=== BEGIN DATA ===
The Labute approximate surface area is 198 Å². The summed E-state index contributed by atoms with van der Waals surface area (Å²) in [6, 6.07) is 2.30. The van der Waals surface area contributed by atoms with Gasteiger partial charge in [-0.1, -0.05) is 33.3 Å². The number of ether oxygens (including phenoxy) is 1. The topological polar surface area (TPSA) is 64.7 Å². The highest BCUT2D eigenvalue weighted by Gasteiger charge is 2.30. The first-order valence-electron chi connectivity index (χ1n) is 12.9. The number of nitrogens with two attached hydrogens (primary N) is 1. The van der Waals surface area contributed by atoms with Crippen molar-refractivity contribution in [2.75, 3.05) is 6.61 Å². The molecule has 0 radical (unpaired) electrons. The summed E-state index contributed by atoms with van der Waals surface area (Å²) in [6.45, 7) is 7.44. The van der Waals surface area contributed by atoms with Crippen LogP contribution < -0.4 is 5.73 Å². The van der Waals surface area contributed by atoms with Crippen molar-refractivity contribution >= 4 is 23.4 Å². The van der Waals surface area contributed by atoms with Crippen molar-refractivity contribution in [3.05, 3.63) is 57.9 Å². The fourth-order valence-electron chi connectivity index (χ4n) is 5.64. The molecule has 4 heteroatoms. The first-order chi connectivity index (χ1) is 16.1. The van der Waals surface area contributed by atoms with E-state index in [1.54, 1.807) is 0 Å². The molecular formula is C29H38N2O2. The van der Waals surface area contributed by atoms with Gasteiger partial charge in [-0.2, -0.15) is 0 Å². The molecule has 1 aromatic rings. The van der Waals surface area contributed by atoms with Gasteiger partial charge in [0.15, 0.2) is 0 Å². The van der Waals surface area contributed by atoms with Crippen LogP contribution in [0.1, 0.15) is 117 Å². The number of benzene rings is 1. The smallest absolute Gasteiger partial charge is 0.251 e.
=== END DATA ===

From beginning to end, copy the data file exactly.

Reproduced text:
The Labute approximate surface area is 198 Å². The summed E-state index contributed by atoms with van der Waals surface area (Å²) in [6, 6.07) is 2.30. The van der Waals surface area contributed by atoms with Gasteiger partial charge in [-0.1, -0.05) is 33.3 Å². The number of ether oxygens (including phenoxy) is 1. The topological polar surface area (TPSA) is 64.7 Å². The highest BCUT2D eigenvalue weighted by Gasteiger charge is 2.30. The first-order valence-electron chi connectivity index (χ1n) is 12.9. The number of nitrogens with two attached hydrogens (primary N) is 1. The van der Waals surface area contributed by atoms with Crippen molar-refractivity contribution in [2.75, 3.05) is 6.61 Å². The molecule has 0 radical (unpaired) electrons. The summed E-state index contributed by atoms with van der Waals surface area (Å²) in [6.45, 7) is 7.44. The van der Waals surface area contributed by atoms with Crippen LogP contribution < -0.4 is 5.73 Å². The van der Waals surface area contributed by atoms with Crippen molar-refractivity contribution >= 4 is 23.4 Å². The van der Waals surface area contributed by atoms with Crippen molar-refractivity contribution in [3.05, 3.63) is 57.9 Å². The fourth-order valence-electron chi connectivity index (χ4n) is 5.64. The molecule has 4 heteroatoms. The first-order chi connectivity index (χ1) is 16.1. The van der Waals surface area contributed by atoms with E-state index in [1.54, 1.807) is 0 Å². The molecular formula is C29H38N2O2. The van der Waals surface area contributed by atoms with Gasteiger partial charge in [-0.2, -0.15) is 0 Å². The molecule has 1 aromatic rings. The van der Waals surface area contributed by atoms with Gasteiger partial charge in [0.15, 0.2) is 0 Å². The van der Waals surface area contributed by atoms with Crippen LogP contribution in [0.1, 0.15) is 117 Å². The number of benzene rings is 1. The smallest absolute Gasteiger partial charge is 0.251 e.